Rachel loves being at the centre of her large family. She has devoted herself fiercely to bringing up her three sons, and continues to do so now that they are all grown up – and getting married.
In return, the boys remain deeply attached to her, and to their father, Anthony, and to their childhood home on the wide, bird-haunted coast of Suffolk.
But when her youngest, Luke, gets married, Rachel finds that her control begins to slip away. Other women – her daughters-in-law – are usurping her position, and seem to be becoming more important to her boys than she is. She can no longer rely on her time-honoured role as provider and matriarch. Her daughters-in-law begin to do things in their individual and separate ways, and so, to her bewilderment and grief, do her husband and sons.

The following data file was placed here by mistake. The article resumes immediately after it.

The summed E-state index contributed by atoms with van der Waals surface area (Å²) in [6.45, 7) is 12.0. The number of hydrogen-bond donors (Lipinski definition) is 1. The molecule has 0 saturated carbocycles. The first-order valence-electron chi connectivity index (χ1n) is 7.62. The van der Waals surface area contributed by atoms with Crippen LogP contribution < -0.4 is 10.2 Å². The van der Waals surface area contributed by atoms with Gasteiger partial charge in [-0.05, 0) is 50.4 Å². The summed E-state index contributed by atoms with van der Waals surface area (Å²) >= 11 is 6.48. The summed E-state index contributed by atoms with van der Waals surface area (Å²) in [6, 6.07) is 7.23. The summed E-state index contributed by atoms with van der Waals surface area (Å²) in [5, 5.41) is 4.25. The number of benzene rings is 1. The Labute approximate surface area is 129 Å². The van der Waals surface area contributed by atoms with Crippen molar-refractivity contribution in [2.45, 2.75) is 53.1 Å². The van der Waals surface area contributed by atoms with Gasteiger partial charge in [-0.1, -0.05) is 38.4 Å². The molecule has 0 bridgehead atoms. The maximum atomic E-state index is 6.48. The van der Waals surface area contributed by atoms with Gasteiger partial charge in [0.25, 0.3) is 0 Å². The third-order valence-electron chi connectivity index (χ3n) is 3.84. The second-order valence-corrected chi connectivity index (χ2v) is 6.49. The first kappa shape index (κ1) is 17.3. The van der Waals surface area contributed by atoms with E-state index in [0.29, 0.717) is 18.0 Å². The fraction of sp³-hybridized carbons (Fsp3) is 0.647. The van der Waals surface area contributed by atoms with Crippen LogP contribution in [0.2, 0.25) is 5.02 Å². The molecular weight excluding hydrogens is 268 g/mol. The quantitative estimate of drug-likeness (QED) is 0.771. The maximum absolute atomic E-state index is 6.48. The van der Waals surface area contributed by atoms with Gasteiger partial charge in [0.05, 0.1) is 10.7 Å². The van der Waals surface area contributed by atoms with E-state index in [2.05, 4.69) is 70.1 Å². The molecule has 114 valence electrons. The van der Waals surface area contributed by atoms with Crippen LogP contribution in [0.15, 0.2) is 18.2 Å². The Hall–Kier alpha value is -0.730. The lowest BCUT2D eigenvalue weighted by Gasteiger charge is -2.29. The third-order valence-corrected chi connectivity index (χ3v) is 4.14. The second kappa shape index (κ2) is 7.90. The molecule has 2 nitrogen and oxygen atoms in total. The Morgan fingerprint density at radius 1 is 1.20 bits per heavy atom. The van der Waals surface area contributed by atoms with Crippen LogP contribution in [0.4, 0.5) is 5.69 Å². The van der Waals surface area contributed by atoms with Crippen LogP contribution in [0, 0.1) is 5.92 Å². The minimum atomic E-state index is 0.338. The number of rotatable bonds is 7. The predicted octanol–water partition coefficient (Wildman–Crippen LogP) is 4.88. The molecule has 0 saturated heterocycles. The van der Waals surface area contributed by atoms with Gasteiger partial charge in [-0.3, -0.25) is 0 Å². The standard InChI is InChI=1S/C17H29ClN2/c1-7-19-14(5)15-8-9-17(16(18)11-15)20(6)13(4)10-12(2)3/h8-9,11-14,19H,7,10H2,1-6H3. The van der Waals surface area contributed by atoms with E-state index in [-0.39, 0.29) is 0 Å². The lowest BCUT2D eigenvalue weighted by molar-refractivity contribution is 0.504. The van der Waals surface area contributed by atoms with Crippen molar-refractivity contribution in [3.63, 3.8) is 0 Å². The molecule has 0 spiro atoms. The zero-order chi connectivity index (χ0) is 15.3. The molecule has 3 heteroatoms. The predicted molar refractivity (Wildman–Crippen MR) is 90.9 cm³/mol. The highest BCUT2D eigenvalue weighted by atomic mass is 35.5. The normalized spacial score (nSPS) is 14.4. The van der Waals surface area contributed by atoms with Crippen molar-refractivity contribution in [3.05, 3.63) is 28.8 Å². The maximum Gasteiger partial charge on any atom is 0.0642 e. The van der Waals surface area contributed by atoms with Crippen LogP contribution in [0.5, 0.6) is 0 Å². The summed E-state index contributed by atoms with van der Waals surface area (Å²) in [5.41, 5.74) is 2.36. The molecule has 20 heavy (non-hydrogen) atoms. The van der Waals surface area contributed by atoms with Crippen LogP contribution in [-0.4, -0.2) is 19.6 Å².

A crisis brings these subtle rifts to the surface, forcing the whole family to question old assumptions and find a new dynamic, if any of their relationships are going to survive.
Read more of this post